University of St Andrews
Natural Sciences (Astrophysics and Astrononmy)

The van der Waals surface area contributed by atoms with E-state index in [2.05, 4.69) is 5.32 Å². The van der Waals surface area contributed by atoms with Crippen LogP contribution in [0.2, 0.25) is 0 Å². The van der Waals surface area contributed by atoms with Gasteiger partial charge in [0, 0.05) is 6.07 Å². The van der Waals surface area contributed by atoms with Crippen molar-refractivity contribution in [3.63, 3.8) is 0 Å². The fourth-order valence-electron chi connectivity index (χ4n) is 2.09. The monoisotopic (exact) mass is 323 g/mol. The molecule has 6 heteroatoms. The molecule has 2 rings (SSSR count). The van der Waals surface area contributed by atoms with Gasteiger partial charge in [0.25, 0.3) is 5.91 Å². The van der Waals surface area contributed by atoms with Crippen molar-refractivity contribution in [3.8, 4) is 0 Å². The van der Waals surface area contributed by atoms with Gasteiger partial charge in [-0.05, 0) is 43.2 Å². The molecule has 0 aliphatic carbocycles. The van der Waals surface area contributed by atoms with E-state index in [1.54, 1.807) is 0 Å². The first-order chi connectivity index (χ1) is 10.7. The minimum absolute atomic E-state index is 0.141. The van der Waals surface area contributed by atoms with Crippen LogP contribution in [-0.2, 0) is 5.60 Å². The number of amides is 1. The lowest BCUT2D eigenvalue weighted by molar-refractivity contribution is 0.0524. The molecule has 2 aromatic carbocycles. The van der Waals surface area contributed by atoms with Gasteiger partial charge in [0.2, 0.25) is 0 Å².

Recent observations of coronal loops reveal ubiquitous transverse velocity perturbations, that undergo strong damping as they propagate. Observational estimates show that these perturbations contain significant amounts of energy. We have previously demonstrated that this observed rapid damping can be understood in terms of coupling of different wave modes in the inhomogeneous boundaries of the loops: this mode coupling leads to the coupling of the transversal (kink) mode to the azimuthal (Alfvén) mode, observed as the decay of the transverse kink oscillations. However, an important point to note here is that (observed) wave damping does not automatically imply dissipation, and hence heating. To investigate under which circumstances this process can contribute to the coronal heating and to what extend the heating rate is sustainable, we perform 3D numerical experiments modelling the observed, transverse oscillations including the effects of resistivity and thermal conduction. We first analyse the contribution from a single monochromatic pulse, and then we extend the study by investigating different sizes and structures of the boundary layer and a continuous driver.
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